Mr Joseph Barton

Discussion in 'Bulletin Board' started by Reds Fan, Jul 24, 2021.

  1. Don

    Donny-Red Well-Known Member

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    Not the worst ;)
     
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  2. TitusMagee

    TitusMagee Well-Known Member

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    worserest?
     
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  3. Redstone

    Redstone Well-Known Member

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    Just worse when comparing some but not actually the worst?

    Did I do that right? because honestly I've no idea lol
     
  4. Don

    Donny-Red Well-Known Member

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    I’m not going looking, but I believe ‘one of the worst’ was the phrase I used, and in mitigation, as I posted at the time, I have to stop myself being the grammar police, so other people doing it presses a button. :)

    ergo I didn’t comment on your spelling till you had a go at someone else
     
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  5. Redstone

    Redstone Well-Known Member

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    In fairness though I had no issue with anyone's spelling or grammar just that splitting long posts into paragraphs makes it easier on my brain to read.
     
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  6. Don

    Donny-Red Well-Known Member

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    Me too (I tend to double space paragraphs).

    But technically that is ‘grammar’ surely?
     
  7. Tek

    Tekkytyke Well-Known Member

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    As someone who obviously understands the workings of our judicial system, can you answer a couple of questions?
    Since similar charge relating to the Stendel incident is still pending and due to be heard in Crown Court, is a similar delay likely to occur for this latest charge to be heard in court?
    Alternatively, could the two be heard concurrently? I believe previous convictions are not allowed to be referenced in case they prejudice a decision ( something I personally find odd if the charge relates specifically to something someone has been convicted of multiple times previously which is surely relevant) but what about pending charges?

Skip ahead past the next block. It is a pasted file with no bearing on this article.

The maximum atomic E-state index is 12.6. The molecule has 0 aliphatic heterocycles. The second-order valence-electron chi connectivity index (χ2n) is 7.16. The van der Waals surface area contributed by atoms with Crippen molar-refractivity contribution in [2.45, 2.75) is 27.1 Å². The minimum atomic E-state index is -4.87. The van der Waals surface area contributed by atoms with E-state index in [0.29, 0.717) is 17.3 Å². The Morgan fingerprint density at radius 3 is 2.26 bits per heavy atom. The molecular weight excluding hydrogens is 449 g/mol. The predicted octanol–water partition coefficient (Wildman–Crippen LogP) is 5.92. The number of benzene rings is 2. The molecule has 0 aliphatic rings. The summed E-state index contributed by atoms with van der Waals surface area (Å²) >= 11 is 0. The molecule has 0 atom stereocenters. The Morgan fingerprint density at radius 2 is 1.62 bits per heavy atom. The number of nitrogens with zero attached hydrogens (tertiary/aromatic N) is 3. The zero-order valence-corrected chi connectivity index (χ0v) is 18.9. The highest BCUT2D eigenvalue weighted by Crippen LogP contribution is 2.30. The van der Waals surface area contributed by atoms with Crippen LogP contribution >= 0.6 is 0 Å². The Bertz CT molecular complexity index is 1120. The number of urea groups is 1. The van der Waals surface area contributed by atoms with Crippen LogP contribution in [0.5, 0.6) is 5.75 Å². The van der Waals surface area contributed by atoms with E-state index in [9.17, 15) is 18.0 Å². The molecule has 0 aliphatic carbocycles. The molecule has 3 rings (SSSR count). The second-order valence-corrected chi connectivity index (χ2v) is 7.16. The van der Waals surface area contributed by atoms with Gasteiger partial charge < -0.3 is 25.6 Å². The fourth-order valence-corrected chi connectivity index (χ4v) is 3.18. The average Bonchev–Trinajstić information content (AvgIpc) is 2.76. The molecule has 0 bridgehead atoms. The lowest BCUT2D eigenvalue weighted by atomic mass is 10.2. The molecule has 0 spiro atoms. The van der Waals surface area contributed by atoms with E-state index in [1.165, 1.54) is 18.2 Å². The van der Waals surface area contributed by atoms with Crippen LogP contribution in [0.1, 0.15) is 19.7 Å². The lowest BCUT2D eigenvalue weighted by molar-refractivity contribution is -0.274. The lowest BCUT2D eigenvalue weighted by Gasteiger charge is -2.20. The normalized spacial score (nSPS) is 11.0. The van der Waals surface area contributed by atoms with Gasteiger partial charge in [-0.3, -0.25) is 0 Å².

I once remember a court case many years ago whilst on jury service (obviously I cannot discuss any details) where an accused was found not guilty but rather than walking free the judge ordered that the person be held pending another hearing regarding relating to a separate alleged offence. I can understand that had we the jury known of the defendants previous history it could conceivably have adversely influenced the decision (which was split anyway) based solely on the evidence related to the specific case.
    Nevertheless, given all the media surrounding Barton there can be very few jurors who would not know his 'form'. Human nature being what it is it is bound to weigh on their minds when the decisions are being taken rightly or wrongly. I am sure the judge will warn jurors against being pre-judgemental given Barton's......ahem....'celebrity' status.
     
  8. Redhelen

    Redhelen Well-Known Member

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    You could argue the same with any high profile case though. I juat think the bar for reasonable doubt might be higher if you know of past form.
     
  9. orsenkaht

    orsenkaht Well-Known Member

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    The Stendel charge is due to be tried in the Crown Court, where delay problems are even worse than those in the magistrates' courts. The most recent charge (common assault) is triable only summarily and will therefore remain in Wimbledon Magistrates' Court, where it has been set down for trial on 16 December this year.